Bright Eyes | The People’s Key
Most Likely To: provide a glimpse into an uncertain future.
Bright Eyes’ The People’s Key is Conor Oberst’s first album under that moniker since 2007’s Cassadaga, but by no means has his famous prolificacy decreased in the intervening four years. He’s contributed songwriting to two albums by Conor Oberst and the Mystic Valley Band as well as the Monsters of Folk supergroup.
For those of us willing to admit to an appreciation of Bright Eyes’ work that goes beyond high school angst, the announcement of this new record was cause for excitement, but as advance track “Shell Games” hinted, what Oberst and his multi-instrumentalist collaborators Mike Mogis and Nate Walcott have delivered is an ambitious, unexpected album that just misses the mark.
It was hard to know what sonic stylings to expect from The People’s Key; the spare, tuneful folk of I’m Wide Awake, It’s Morning? The psychedelia-tinged Americana of underrated follow-up Cassadaga? The generic, Wilbury-esque alt-country of Oberst’s eponymous project? Or perhaps even the electronic experiments of Digital Ash in a Digital Urn? In actuality, The People’s Key draws ideas from all of these recordings, but its unifying sound is something new to Oberst’s oeuvre — a sort of worked-over, offbeat pop-rock that eschews many of indie’s current “relevant” sonic trends in pursuit of something different.
The strange thing is that the two tracks here that take this album’s heavy emphasis on production to the greatest extreme — opener “Firewall” and closer “One For You, One For Me” — and are therefore the most dissimilar from Bright Eyes’ previous work, are actually the most memorable of the lot. “Firewall,” which begins with an endearingly ridiculous sci-fi-mysticism monologue from Refried Ice Cream’s Denny Brewer (a friend of Oberst’s) is a stunning track that maintains interest for its full seven minutes. It begins with some brooding, finger-picked electric guitar and builds into a dizzying piece of production, with strings, harmonies, martial drums, and Oberst’s typically wordy, enjoyably pulpy lyrics.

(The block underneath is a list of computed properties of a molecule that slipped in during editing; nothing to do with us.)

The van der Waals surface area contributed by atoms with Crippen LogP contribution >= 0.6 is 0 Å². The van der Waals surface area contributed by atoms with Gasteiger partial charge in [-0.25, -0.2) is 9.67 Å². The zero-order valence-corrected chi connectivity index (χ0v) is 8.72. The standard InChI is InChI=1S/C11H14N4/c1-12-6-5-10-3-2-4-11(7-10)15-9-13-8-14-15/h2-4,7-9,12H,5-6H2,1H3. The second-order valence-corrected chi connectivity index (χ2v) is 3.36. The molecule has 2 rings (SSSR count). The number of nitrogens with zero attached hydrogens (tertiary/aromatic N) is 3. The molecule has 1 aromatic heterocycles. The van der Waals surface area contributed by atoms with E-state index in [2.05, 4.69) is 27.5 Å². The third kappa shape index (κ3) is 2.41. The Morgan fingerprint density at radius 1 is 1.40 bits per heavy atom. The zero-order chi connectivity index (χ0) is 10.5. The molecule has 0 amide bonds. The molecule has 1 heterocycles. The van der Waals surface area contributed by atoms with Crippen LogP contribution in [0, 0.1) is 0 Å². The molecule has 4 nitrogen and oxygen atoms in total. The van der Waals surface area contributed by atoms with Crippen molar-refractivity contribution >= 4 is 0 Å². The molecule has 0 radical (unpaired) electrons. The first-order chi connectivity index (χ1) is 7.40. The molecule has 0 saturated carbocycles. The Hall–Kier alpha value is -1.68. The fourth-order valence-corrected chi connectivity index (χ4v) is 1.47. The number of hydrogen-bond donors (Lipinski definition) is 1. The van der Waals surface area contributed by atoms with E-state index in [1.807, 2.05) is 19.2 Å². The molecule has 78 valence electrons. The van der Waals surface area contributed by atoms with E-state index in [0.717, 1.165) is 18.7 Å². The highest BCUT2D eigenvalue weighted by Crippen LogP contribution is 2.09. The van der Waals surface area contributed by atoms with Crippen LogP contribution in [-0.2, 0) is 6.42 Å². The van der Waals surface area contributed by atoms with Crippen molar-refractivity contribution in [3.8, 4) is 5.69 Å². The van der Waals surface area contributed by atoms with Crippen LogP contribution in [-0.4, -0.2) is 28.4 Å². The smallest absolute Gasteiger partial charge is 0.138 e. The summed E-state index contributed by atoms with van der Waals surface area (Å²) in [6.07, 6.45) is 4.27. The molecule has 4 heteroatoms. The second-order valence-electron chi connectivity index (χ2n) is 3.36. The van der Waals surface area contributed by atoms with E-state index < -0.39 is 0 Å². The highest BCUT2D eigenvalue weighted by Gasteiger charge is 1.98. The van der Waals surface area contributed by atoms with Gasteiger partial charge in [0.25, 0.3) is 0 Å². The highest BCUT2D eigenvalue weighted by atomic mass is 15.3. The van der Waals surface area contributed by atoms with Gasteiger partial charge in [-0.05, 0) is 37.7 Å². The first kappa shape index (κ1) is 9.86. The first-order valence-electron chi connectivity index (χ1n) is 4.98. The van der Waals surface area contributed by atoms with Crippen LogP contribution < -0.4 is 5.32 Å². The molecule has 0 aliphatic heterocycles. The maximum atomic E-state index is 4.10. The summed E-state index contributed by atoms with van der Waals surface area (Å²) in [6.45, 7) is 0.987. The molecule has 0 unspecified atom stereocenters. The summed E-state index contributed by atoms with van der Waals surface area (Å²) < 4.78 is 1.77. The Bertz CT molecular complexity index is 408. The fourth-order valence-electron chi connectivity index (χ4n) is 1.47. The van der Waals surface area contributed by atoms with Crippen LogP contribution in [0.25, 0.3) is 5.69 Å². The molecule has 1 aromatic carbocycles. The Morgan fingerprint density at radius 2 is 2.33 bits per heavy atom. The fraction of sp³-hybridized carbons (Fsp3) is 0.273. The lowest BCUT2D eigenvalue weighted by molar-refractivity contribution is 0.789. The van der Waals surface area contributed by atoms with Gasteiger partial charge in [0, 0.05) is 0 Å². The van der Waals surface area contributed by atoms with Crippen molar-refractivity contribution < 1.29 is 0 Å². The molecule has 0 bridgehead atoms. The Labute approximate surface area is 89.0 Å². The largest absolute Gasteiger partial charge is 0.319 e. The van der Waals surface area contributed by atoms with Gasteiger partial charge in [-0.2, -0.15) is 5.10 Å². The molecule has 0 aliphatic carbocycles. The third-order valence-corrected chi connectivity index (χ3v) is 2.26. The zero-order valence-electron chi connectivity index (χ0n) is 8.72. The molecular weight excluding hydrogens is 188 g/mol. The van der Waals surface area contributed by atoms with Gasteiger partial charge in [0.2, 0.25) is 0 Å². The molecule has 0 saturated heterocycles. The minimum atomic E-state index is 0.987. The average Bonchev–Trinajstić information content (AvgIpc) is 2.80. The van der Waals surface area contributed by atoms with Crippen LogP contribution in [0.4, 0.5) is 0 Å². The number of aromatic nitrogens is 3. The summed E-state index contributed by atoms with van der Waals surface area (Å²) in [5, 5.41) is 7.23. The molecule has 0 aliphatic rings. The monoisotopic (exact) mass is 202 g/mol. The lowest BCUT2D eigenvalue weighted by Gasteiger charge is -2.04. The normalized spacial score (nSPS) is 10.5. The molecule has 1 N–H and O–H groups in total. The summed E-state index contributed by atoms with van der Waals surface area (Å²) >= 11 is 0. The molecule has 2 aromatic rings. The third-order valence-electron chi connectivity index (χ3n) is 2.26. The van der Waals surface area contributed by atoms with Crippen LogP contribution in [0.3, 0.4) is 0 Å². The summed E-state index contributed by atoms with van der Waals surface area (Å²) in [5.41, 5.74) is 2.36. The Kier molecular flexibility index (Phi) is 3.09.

Even though the lyrics of “One For You” engage in the same sort of ham-fisted listifying as Cassadaga’s “I Must Belong Somewhere,” I can’t help but get swept up by the crisp, kinetic quality of the music. There are elements of Digital Ash’s digi-pop, and possibly even a trip-hop influence; mainly, it’s a good sense of pacing and the clear isolation of all the different instruments in the mix (same goes for “Firewall”) that make it much more dynamic, catchy, innovative, and memorable than the rest of the album, which often sounds pretty muddy.
Tracks two through eight have some standout moments (“Shell Games,” “Approximate Sunlight,” “Beginner’s Mind”), and Oberst’s lyrical acumen has not dulled — though he does remain weirdly focused on the mystical spirituality that Brewer’s monologue introduces us to. The problem is that when it comes to the arrangements, they just don’t seem to know when to leave well enough alone, overstuffing or overprocessing them just enough to shroud the actual lyrics and chord structures. In a telling moment, there’s a quiet breather in the middle of “Beginner’s Mind” that lasts just a couple of lines before they decide to mask Oberst’s vocal with an obnoxious and pointless vocal effect.
We get a relieving moment of clarity on the penultimate track, “Ladder Song,” — a spare, piano-led ballad that hearkens back to earlier Bright Eyes — before they plunge us into the sonic adventure of “One For You.” It’s not as tuneful as the best moments on IWAIM or Cassadaga (a record I’ve come to love even though it lacks dexterity at times) but it shows that Oberst retains many of his strengths as a songwriter.
In fact, while an album like this might typically suggest a gradual stagnation in an artist’s career, The People’s Key has enough going on to show that Oberst and his collaborators are far from running out of ideas; in fact, it’s pretty dense and I’m sure it would reveal more on repeated listens, I’m just not particularly compelled to return to it. But between “Ladder Song” and the opening and closing tracks, there are a lot of directions they could take the Bright Eyes sound next, some of them new and very exciting, and it’s impossible to tell which ones they’ll follow.
Watch the video for “Shell Games”: